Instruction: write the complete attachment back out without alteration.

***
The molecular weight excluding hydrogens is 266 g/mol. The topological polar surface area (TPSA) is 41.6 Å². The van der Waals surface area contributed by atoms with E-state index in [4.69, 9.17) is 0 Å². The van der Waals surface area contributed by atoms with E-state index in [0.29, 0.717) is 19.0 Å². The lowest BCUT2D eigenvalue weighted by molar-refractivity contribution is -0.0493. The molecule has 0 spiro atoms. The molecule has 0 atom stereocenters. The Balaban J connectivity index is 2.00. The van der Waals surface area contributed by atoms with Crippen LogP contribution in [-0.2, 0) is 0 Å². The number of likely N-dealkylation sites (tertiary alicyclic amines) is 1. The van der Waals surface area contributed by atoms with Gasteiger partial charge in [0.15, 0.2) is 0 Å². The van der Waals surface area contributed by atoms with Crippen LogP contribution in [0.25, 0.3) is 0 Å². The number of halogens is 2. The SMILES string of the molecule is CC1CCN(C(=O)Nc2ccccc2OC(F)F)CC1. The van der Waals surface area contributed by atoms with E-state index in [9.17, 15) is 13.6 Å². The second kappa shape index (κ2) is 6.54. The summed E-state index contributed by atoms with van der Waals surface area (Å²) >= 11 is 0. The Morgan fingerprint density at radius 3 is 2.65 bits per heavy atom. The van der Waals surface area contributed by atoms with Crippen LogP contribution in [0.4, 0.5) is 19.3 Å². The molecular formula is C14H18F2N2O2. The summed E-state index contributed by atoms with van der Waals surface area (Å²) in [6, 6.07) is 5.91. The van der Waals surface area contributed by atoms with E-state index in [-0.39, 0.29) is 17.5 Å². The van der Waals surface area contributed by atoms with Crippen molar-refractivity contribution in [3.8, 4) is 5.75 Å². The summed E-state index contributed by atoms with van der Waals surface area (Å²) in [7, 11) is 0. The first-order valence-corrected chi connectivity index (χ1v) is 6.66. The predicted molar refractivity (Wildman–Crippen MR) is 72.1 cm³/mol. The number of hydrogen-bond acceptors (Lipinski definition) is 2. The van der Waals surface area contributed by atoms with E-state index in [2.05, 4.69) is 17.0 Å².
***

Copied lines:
The molecular weight excluding hydrogens is 266 g/mol. The topological polar surface area (TPSA) is 41.6 Å². The van der Waals surface area contributed by atoms with E-state index in [4.69, 9.17) is 0 Å². The van der Waals surface area contributed by atoms with E-state index in [0.29, 0.717) is 19.0 Å². The lowest BCUT2D eigenvalue weighted by molar-refractivity contribution is -0.0493. The molecule has 0 spiro atoms. The molecule has 0 atom stereocenters. The Balaban J connectivity index is 2.00. The van der Waals surface area contributed by atoms with Crippen LogP contribution in [-0.2, 0) is 0 Å². The number of likely N-dealkylation sites (tertiary alicyclic amines) is 1. The van der Waals surface area contributed by atoms with Gasteiger partial charge in [0.15, 0.2) is 0 Å². The van der Waals surface area contributed by atoms with Crippen LogP contribution in [0.25, 0.3) is 0 Å². The number of halogens is 2. The SMILES string of the molecule is CC1CCN(C(=O)Nc2ccccc2OC(F)F)CC1. The van der Waals surface area contributed by atoms with E-state index in [9.17, 15) is 13.6 Å². The second kappa shape index (κ2) is 6.54. The summed E-state index contributed by atoms with van der Waals surface area (Å²) >= 11 is 0. The Morgan fingerprint density at radius 3 is 2.65 bits per heavy atom. The van der Waals surface area contributed by atoms with Crippen LogP contribution in [0.4, 0.5) is 19.3 Å². The molecular formula is C14H18F2N2O2. The summed E-state index contributed by atoms with van der Waals surface area (Å²) in [6, 6.07) is 5.91. The van der Waals surface area contributed by atoms with E-state index in [-0.39, 0.29) is 17.5 Å². The van der Waals surface area contributed by atoms with Crippen molar-refractivity contribution in [3.8, 4) is 5.75 Å². The summed E-state index contributed by atoms with van der Waals surface area (Å²) in [7, 11) is 0. The first-order valence-corrected chi connectivity index (χ1v) is 6.66. The predicted molar refractivity (Wildman–Crippen MR) is 72.1 cm³/mol. The number of hydrogen-bond acceptors (Lipinski definition) is 2. The van der Waals surface area contributed by atoms with E-state index in [2.05, 4.69) is 17.0 Å².